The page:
As a woman of color, what challenges do you face?
I am a woman of color and I look young, so when people first meet me they assume that I’m in my early twenties and don’t initially respect me. Once people realize I’m older than I look and have experience, they take me seriously. As a woman of color, it’s odd for me to run a film set. I have had people speak to my DP instead of directly addressing me because I’m a female. As a woman of color, I’ve had to prove that I’m supposed to have a seat at the table.
What advice can you give others trying to get into this industry?
Gather your friends with whatever gear you have and create. Allow other people to help with the vision and learn how to lead. Publish what you create. Ask for critique and repeat. I would encourage people not make “making it” the focus, but more so the love of the art and the stories you tell. The industry is hard. Your focus should never be money or accolades. Those may or may not come. If they do, it’s all fleeting, but your film will always be on this earth.
What projects have you worked on/are you working on now and in the future?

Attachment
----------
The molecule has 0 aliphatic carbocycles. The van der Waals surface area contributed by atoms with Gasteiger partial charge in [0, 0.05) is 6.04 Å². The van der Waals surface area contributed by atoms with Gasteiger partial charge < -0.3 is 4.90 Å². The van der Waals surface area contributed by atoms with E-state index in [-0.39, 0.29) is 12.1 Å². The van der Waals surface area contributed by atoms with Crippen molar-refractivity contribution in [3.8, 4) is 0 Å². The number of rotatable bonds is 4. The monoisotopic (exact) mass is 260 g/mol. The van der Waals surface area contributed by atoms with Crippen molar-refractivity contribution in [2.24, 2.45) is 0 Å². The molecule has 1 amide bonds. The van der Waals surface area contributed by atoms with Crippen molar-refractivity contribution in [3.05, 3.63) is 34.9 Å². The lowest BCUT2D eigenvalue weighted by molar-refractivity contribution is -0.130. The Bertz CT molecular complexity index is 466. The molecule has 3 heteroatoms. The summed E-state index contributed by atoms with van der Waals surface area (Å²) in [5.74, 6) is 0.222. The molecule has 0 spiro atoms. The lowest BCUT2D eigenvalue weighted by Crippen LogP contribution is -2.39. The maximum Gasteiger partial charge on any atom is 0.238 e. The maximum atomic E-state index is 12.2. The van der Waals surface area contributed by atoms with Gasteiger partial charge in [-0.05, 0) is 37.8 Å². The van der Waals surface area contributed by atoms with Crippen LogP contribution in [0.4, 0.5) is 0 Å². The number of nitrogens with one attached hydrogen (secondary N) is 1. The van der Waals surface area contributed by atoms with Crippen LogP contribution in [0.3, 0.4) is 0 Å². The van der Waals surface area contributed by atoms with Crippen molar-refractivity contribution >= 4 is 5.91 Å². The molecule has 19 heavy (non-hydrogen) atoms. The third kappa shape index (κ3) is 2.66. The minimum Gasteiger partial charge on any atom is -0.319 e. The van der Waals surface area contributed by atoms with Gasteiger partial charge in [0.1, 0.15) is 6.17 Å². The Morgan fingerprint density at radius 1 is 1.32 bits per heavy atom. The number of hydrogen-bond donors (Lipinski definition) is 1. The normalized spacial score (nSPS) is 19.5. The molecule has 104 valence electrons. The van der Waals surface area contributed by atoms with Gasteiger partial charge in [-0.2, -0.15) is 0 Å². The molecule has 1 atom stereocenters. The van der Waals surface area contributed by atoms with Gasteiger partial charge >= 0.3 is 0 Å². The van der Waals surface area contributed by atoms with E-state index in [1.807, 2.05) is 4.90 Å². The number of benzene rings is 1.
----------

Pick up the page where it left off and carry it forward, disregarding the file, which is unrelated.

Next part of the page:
I am currently finishing up principle photography for the third season of my digital series Single and Anxious which is available on Amazon. A short film I co-wrote with Marquis Valdez called Plan B is in post-production, and will be submitted to festivals in the fall. I’m also in pre-production for my first feature.
The MPAA’s Inclusion and Multicultural Outreach program was created to promote and highlight diversity and inclusion initiatives in the film and television industry. We have cultivated key partnerships with more than two dozen leading national civil rights and multicultural groups to further promote inclusion initiatives in our industry. For more information, click here.
Featured image photo credit: Allen Lane Johnson Jr. for Creative Thought Media 2018.